The RITA isn’t well built; it’s well overbuilt. The main chassis is made of black-anodized aluminum plates that, at 1/3" thick, are the most substantial I’ve seen in an audio product. The side panels feature nicely rounded corners and, alongside the completely enclosed tube compartment, have two rectangular, mesh-covered openings to facilitate ventilation. The large, one-piece top plate has another eight vents directly above the tubes, as well as a silk-screened Grant Fidelity logo. This top panel must be removed to install or replace the tubes, a task easily accomplished with a screwdriver.

On the RITA-880’s rear panel are five inputs, one balanced and four single-ended, and four pairs of speaker binding posts for the output transformer’s 4- and 8-ohm taps. The 15A IEC power connector and fuse holder are located at the bottom middle of the rear panel. Posts and jacks are of fine quality, and felt very solidly mounted. The RITA-880 is an integrated amplifier, but its lack of pre-out and main-in connectors means it can’t be connected to other preamplifiers or power amps.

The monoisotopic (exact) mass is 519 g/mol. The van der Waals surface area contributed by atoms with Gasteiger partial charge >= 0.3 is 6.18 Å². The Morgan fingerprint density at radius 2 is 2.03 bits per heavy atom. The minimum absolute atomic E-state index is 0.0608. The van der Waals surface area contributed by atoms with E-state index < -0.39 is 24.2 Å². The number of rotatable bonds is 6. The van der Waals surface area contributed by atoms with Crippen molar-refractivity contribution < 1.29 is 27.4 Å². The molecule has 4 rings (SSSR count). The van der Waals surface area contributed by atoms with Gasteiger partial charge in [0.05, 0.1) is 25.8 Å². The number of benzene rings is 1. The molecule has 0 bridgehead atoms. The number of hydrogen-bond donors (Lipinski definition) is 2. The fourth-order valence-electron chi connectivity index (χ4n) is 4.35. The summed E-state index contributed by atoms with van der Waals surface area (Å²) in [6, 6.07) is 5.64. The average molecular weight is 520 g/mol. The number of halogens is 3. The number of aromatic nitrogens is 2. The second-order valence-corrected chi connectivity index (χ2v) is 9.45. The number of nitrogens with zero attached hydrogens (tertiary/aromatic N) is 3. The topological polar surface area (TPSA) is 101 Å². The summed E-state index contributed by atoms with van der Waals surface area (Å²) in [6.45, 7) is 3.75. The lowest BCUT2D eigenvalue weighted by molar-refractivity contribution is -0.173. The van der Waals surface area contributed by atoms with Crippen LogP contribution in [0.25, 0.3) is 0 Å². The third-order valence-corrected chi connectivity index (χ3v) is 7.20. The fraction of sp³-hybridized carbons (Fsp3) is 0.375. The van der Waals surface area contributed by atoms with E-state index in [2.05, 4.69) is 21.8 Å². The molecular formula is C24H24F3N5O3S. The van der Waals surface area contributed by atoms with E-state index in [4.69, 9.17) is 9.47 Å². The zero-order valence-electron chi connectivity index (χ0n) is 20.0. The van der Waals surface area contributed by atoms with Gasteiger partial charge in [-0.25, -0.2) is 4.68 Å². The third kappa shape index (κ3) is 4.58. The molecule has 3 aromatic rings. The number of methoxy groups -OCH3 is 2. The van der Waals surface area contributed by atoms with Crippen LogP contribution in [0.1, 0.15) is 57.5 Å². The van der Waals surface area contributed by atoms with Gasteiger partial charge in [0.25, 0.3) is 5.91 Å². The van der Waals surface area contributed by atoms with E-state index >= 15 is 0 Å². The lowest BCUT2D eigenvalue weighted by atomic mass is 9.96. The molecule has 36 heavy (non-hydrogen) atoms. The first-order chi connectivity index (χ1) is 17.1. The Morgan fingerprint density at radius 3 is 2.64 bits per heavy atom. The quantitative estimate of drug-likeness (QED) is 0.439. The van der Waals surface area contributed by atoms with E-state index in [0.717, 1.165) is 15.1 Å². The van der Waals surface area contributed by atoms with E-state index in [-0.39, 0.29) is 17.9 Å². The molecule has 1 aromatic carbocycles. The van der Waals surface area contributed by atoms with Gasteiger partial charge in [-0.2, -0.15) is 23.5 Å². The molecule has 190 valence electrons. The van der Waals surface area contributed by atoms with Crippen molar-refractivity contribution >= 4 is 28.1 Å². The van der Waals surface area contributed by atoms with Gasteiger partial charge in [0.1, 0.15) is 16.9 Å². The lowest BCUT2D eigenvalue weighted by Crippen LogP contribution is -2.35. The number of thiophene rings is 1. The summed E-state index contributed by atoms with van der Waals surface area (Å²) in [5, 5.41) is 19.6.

Up front, a chromed-steel faceplate provides contrast to the elegant matte black of the main chassis. The faceplate, which standoffs separate from the main chassis by about half an inch, is itself nearly 1/2" thick. I’m not crazy about the amp’s shiny look and would prefer to see it in the available matte-black finish. That aside, I found it difficult to fault the RITA-880’s build quality.